Romney camp lists top 10 McCain outbursts as Florida poll votes.

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Romney camp lists top 10 McCain outbursts as Florida poll votes.
http://www.timesonline.co.uk/tol/news/world/us_and_americas/us_elections/article3271708.ece
January 29, 2008

The deeply bitter and personal battle between John McCain and Mitt Romney turned even nastier today, with the Romney campaign releasing a list of his rival's alleged profanity-filled outbursts, as millions turn out to vote in Florida's critical Republican primary.

Aides to Mr Romney, who only 48 hours ago pledged not to launch personal attacks on his rival, released a “top ten list” of what it claims are foul-mouthed and angry attacks by Mr McCain on fellow Republicans.

The winner of today's primary — which according to polls is a neck-and-neck race between Mr Romney and Mr McCain — will emerge in a strong position to win the nomination outright, making it a crucial battle between two men who openly dislike each other.

As polls opened at 7am, one million voters had already voted by postal ballot and in districts where early voting was allowed — a record for a Republican primary in Florida.

After trading accusations for days, Mr Romney's campaign released the most personal attack yet, a memo aimed at raising fresh questions about Mr McCain's infamously combustible temper, an issue that has dogged him for years.

It cites such alleged losses of temper as: “Defending his Amnesty Bill, Sen. McCain lost his temper and screamed, 'F*ck you!' at Texas Sen. John Cornyn.”

The memo, which can be found on Mr Romney's official campaign website, adds at another point: “Sen. McCain repeatedly called Sen. Pete Domenici (R-NM) an “a**hole”, causing a fellow GOP senator to say, “I didn't want this guy anywhere near a trigger.”

Attention is also focused on Rudy Giuliani, the former Mayor of New York, who has banked all on victory in Florida but is trailing badly, according to the polls. He hinted yesterday that defeat here could end his campaign, and predicted that whoever wins today's primary will go on the clinch the nomination.

Mr McCain and Mr Romney are vying for votes with two competing messages. Mr McCain, a former naval pilot and Vietnam prisoner of war, is focused on Iraq and the threat of Islamic terrorism, and his argument that only he is qualified to be commander-in-chief.

Mr Romney, a former venture capitalist, has been helped by recent fears of a recession. His message that he has the business experience to turn the economy around — and that Mr McCain does not understand the economy — has been finding fertile ground in Florida, and nationally. A new survey indicates the former Massachusetts governor taking the lead in a national Republican poll for the first time.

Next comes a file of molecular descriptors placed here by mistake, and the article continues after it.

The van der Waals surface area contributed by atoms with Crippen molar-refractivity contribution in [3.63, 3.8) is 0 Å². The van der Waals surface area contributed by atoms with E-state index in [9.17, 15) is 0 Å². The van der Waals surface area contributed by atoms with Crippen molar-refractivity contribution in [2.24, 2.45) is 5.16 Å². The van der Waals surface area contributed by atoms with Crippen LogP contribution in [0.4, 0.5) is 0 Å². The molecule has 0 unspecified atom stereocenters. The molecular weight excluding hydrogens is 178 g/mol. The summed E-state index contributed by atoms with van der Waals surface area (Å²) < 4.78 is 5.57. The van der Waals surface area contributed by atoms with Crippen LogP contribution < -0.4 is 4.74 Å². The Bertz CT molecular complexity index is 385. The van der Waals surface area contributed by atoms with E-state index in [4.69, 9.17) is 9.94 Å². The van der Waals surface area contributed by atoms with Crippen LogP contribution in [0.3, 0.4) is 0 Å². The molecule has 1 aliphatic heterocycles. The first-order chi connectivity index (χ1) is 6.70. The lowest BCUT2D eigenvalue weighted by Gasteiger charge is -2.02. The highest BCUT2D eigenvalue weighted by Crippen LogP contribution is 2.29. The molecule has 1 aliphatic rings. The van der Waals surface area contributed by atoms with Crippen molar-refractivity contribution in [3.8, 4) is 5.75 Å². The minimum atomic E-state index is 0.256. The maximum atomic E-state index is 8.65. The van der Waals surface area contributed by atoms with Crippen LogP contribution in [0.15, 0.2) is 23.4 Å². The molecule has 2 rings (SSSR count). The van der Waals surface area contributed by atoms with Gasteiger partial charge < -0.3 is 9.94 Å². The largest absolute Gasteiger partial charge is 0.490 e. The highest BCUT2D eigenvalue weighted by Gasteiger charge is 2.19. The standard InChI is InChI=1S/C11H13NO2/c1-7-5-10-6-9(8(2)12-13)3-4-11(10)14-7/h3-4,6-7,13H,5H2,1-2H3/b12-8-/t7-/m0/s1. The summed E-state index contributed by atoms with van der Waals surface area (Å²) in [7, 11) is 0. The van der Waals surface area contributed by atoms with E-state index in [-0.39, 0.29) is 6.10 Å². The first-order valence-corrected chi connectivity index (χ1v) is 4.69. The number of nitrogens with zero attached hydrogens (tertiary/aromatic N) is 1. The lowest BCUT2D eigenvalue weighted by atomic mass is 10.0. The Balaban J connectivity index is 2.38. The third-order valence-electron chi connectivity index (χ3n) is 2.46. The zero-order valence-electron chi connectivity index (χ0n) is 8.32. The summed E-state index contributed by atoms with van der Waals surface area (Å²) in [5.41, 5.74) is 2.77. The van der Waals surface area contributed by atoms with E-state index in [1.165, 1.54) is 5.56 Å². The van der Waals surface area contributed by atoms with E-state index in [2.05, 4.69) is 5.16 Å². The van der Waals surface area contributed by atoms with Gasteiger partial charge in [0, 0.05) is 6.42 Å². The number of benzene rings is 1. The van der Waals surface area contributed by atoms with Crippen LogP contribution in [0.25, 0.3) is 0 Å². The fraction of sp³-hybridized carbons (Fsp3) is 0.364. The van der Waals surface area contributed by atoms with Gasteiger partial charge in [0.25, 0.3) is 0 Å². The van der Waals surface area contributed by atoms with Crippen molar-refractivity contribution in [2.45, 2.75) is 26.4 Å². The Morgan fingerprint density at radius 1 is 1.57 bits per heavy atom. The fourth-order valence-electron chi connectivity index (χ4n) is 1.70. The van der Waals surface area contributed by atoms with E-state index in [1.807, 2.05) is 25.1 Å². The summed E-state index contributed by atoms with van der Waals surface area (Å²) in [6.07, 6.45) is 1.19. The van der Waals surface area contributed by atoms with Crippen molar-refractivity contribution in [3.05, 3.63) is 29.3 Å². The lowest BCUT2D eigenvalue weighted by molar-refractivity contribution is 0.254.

Yesterday both men spent the day tearing into each other. They each called the other “liberal” — perhaps the worst accusation that can be made against a Republican — and Mr McCain accused Mr Romney of being a serial “flip-flopper”. Mr McCain, particularly, cannot abide his rival.

Whatever the result, both men will leave Florida to begin a nationwide, state-to-state scramble, with only a week until the 22-state contest on February 5 — Super Tuesday.

Mr McCain will hope that Mr Giuliani drops out of the race, a move that would give him a significant boost in the delegate-rich states of California, New York — Mr Giuliani's home state — and neighbouring New Jersey. The two men draw from the same pool of moderate and independent voters, and those worried about national security. Mr McCain currently holds the advantage in all three states.

Mr Romney, who has far more money than Mr McCain, and can tap into his $250 million personal fortune, is expected to do well in Massachusetts, where he was governor, and will focus on Utah, where Mormonism, his religion, is dominant. He will also pay attention to Colorado, and Georgia, where his conservative stance on the issues will help him. He also has the funds to launch a nationwide advertising campaign on February 5, when dominance of the airwaves could prove crucial.

Mike Huckabee, the Iowa winner, is also trailing in the Florida polls, but has vowed to press on if he fails to win the Sunshine State. The former Arkansas governor and one time Baptist minister will focus on the few Southern states voting on Super Tuesday, in the hope of keeping his candidacy alive.


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